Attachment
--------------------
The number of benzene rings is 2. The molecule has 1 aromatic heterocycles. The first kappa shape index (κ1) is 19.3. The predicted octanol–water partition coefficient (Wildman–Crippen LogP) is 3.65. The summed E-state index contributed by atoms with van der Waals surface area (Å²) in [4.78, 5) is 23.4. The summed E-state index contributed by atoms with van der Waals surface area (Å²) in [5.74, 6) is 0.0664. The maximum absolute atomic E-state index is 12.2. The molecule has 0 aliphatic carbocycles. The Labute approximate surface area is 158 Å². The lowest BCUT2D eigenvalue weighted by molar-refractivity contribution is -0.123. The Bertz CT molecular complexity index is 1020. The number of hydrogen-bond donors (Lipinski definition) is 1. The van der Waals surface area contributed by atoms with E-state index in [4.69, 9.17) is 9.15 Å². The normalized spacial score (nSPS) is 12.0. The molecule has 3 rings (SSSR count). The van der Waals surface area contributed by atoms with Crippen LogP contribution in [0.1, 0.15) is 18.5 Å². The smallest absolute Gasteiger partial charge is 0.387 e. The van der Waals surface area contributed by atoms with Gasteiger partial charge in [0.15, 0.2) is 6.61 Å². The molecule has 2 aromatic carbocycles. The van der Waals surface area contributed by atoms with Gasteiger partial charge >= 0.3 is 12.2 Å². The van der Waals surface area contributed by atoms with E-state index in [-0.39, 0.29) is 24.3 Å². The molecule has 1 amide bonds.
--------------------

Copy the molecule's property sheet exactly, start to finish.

The number of benzene rings is 2. The molecule has 1 aromatic heterocycles. The first kappa shape index (κ1) is 19.3. The predicted octanol–water partition coefficient (Wildman–Crippen LogP) is 3.65. The summed E-state index contributed by atoms with van der Waals surface area (Å²) in [4.78, 5) is 23.4. The summed E-state index contributed by atoms with van der Waals surface area (Å²) in [5.74, 6) is 0.0664. The maximum absolute atomic E-state index is 12.2. The molecule has 0 aliphatic carbocycles. The Labute approximate surface area is 158 Å². The lowest BCUT2D eigenvalue weighted by molar-refractivity contribution is -0.123. The Bertz CT molecular complexity index is 1020. The number of hydrogen-bond donors (Lipinski definition) is 1. The van der Waals surface area contributed by atoms with E-state index in [4.69, 9.17) is 9.15 Å². The normalized spacial score (nSPS) is 12.0. The molecule has 3 rings (SSSR count). The van der Waals surface area contributed by atoms with Crippen LogP contribution in [0.1, 0.15) is 18.5 Å². The smallest absolute Gasteiger partial charge is 0.387 e. The van der Waals surface area contributed by atoms with Gasteiger partial charge in [0.15, 0.2) is 6.61 Å². The molecule has 2 aromatic carbocycles. The van der Waals surface area contributed by atoms with Gasteiger partial charge >= 0.3 is 12.2 Å². The van der Waals surface area contributed by atoms with E-state index in [-0.39, 0.29) is 24.3 Å². The molecule has 1 amide bonds.